Boeing has started offering its long-awaited 777X long-range jet, paving the way for a “mini-jumbo” war with Airbus.
The move backed by Boeing's board means that the commercial aircraft division can begin taking orders for a revamped version of its top-selling wide-bodied jet, the 777, which could include folding wingtips and new engines from General Electric.
Boeing declined to discuss the outcome of Monday's board meeting but said it was pushing ahead with the project to update the twin-engine jet, in service since the 1990s.
"We are taking the next step when it comes to engaging customers on the 777X," spokesman Doug Alder said. The company has "begun to discuss additional technical, pricing and schedule details with customers", he added.
Reuters reported on April 24 that Boeing was ready to go ahead with the project "within weeks", after one of its key customers, British Airways, placed a $6bn order for A350-1000 jets from rival Airbus.
Until now, Boeing has enjoyed a virtual monopoly in the lucrative market for large twin-engine jets, but Airbus has started challenging that position with its 350-seat A350-1000 due to enter service in 2017.
Boeing's response is a substantial overhaul in the design of the 777, expected to enter service around 2020.
Industry insiders said the Boeing board had approved the so-called "authority to offer", allowing sales to proceed, though they declined to be identified because they are not authorised to discuss actions of the board.
After attracting enough orders, Boeing would go back to the board for permission to start developing and building the jet.
If launched, the programme would bring billions of dollars of business to suppliers of aircraft parts. In March, Boeing chose General Electric to develop the engines, renewing their exclusive partnership on the most recent 777s.
The original 777 was introduced in 1995 and is the last new plane Boeing developed before the 787. Its most popular version is the more recent 777-300ER.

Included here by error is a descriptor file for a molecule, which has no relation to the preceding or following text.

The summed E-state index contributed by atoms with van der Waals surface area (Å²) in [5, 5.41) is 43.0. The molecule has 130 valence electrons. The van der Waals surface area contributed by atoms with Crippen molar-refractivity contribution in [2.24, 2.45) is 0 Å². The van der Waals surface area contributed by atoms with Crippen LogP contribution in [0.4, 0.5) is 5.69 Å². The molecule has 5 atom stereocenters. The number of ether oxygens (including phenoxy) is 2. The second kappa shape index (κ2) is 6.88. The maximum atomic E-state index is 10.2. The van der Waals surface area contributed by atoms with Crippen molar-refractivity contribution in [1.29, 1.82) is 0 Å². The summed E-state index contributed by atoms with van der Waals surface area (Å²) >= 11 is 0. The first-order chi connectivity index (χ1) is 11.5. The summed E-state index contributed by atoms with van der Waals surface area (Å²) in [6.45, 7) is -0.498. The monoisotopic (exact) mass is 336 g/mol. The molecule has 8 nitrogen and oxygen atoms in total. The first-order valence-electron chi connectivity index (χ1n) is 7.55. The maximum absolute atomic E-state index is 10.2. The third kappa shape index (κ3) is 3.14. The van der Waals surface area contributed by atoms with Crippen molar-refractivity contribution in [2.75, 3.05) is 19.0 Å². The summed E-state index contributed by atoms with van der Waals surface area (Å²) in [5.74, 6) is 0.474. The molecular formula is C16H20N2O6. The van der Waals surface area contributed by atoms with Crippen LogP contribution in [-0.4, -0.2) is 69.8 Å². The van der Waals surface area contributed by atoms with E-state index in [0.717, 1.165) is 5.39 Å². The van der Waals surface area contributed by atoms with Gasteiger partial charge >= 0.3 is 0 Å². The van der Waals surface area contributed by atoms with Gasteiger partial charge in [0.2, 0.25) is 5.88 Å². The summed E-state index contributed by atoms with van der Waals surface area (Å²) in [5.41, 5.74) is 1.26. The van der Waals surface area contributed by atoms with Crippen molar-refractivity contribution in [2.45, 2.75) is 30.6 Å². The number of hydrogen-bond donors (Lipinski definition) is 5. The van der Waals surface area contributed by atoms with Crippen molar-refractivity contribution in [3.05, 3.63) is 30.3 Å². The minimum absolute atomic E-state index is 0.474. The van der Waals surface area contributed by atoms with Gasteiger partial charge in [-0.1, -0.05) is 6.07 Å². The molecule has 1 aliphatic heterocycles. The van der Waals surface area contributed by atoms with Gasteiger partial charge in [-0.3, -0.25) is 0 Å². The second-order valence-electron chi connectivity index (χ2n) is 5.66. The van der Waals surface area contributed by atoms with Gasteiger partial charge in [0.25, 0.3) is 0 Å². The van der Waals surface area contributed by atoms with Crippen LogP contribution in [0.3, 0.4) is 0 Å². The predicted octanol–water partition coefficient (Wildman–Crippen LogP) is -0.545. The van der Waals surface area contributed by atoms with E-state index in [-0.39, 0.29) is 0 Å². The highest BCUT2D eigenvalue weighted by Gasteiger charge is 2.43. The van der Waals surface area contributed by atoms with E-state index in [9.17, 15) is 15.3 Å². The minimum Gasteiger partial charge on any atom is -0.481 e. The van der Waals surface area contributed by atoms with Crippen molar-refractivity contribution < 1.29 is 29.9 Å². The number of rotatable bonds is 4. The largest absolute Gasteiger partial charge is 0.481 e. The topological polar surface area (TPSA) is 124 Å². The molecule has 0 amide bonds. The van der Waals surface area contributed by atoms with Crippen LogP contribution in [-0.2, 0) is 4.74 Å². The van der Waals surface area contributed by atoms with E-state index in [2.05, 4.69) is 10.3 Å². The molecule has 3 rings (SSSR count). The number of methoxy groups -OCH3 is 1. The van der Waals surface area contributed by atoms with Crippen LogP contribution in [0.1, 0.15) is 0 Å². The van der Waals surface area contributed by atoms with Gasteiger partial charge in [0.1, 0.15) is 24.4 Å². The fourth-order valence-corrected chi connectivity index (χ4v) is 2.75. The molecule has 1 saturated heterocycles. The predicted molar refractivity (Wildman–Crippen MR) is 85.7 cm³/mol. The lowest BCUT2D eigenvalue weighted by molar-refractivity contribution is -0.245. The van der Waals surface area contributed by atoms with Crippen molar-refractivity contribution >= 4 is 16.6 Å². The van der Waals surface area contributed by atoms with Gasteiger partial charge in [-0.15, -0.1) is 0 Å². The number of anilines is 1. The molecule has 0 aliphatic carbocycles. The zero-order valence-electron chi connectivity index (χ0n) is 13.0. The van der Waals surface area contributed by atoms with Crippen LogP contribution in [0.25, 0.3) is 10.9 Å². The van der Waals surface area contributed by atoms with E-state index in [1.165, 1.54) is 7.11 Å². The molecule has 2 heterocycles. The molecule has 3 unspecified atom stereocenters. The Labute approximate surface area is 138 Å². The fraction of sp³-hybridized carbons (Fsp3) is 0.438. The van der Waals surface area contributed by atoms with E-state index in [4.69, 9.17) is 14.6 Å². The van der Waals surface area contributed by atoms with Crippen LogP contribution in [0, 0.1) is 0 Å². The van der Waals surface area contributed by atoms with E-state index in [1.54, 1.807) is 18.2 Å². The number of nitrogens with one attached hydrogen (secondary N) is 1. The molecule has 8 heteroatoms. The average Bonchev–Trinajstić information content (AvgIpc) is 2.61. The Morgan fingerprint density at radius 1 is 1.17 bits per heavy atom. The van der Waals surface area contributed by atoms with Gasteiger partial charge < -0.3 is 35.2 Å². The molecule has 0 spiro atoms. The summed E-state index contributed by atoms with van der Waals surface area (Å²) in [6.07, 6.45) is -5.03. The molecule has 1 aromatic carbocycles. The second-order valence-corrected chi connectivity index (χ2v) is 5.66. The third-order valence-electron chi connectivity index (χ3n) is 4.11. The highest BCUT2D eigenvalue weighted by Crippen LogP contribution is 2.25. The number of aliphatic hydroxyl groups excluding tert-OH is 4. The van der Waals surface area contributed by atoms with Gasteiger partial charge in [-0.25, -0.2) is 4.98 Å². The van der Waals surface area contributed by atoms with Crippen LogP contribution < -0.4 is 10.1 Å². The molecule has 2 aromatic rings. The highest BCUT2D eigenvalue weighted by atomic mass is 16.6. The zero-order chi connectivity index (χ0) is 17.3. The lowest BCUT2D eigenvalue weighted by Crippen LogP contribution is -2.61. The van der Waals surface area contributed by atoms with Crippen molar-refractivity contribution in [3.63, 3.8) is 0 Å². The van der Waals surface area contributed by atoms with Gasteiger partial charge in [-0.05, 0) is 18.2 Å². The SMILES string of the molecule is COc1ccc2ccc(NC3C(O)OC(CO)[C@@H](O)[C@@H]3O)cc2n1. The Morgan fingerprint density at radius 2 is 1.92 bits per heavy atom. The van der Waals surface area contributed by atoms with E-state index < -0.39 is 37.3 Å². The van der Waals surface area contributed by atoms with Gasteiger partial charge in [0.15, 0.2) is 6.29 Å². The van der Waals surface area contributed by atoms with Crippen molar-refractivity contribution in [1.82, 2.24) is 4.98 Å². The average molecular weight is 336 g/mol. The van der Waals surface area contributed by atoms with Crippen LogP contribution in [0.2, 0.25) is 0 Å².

The 777X would compete from around the turn of the decade with the Airbus A350-1000 to carve up a potential market of at least 2,000 aircraft worth about $500 billion over 20 years.
The cost of the 777X development has not been disclosed but after industrial delays followed by a grounding of its 787 Dreamliner, Boeing will hope that upgrading a familiar jet costs significantly less than the $15bn for an all-new aircraft.
"Boeing has been waiting to see what happened with the A350-1000, and the BA order clearly swung their decision," said Agency Partners analyst Nick Cunningham in London.
"It could be an awesome competitor, given the success of 777-300ER, but I suspect it will end up having most of the cost and risk of a complete new programme."
Airbus says that its carbon-composite A350 is lighter and cheaper to run than the 777X, which will keep a metallic body but Boeing is expected to argue that an all-new wing and new engine will make the 400-seat 777X cheaper to operate per seat.
The main model, the 777-9X, would have about 406 seats and a range of more than 8,100 nautical miles, aiming to leapfrog the 350-seat A350-1000, two sources briefed on Boeing's plans said.
It would have a new carbon-composite wing and folding wing tips to increase wing span without needing more parking space, which would incur additional airport fees. Boeing also is thought to be considering a smaller, longer-range 777-8X.